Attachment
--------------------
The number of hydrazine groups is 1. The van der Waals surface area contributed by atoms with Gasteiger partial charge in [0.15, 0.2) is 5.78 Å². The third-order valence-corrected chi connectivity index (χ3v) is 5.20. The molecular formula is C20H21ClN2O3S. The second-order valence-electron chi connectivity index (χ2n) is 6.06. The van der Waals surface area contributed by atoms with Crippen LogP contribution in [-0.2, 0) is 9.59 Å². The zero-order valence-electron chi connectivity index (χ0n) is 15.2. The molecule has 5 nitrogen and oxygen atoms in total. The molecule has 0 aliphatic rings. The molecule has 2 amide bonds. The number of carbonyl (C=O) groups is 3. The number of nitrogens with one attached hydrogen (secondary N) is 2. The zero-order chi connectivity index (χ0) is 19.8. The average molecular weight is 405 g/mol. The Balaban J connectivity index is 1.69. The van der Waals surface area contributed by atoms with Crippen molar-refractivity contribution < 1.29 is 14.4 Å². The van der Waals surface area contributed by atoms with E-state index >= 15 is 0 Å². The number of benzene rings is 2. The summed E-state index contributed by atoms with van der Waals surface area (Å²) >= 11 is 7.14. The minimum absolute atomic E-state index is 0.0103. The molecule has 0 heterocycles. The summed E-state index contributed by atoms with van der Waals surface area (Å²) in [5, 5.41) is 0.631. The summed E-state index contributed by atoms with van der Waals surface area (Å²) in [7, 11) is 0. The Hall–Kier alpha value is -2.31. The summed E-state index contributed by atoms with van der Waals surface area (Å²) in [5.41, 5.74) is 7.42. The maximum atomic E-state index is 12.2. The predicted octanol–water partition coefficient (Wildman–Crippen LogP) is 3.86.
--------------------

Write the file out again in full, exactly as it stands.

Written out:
The number of hydrazine groups is 1. The van der Waals surface area contributed by atoms with Gasteiger partial charge in [0.15, 0.2) is 5.78 Å². The third-order valence-corrected chi connectivity index (χ3v) is 5.20. The molecular formula is C20H21ClN2O3S. The second-order valence-electron chi connectivity index (χ2n) is 6.06. The van der Waals surface area contributed by atoms with Crippen LogP contribution in [-0.2, 0) is 9.59 Å². The zero-order valence-electron chi connectivity index (χ0n) is 15.2. The molecule has 5 nitrogen and oxygen atoms in total. The molecule has 0 aliphatic rings. The molecule has 2 amide bonds. The number of carbonyl (C=O) groups is 3. The number of nitrogens with one attached hydrogen (secondary N) is 2. The zero-order chi connectivity index (χ0) is 19.8. The average molecular weight is 405 g/mol. The Balaban J connectivity index is 1.69. The van der Waals surface area contributed by atoms with Crippen molar-refractivity contribution < 1.29 is 14.4 Å². The van der Waals surface area contributed by atoms with E-state index >= 15 is 0 Å². The number of benzene rings is 2. The summed E-state index contributed by atoms with van der Waals surface area (Å²) >= 11 is 7.14. The minimum absolute atomic E-state index is 0.0103. The molecule has 0 heterocycles. The summed E-state index contributed by atoms with van der Waals surface area (Å²) in [5, 5.41) is 0.631. The summed E-state index contributed by atoms with van der Waals surface area (Å²) in [7, 11) is 0. The Hall–Kier alpha value is -2.31. The summed E-state index contributed by atoms with van der Waals surface area (Å²) in [5.41, 5.74) is 7.42. The maximum atomic E-state index is 12.2. The predicted octanol–water partition coefficient (Wildman–Crippen LogP) is 3.86.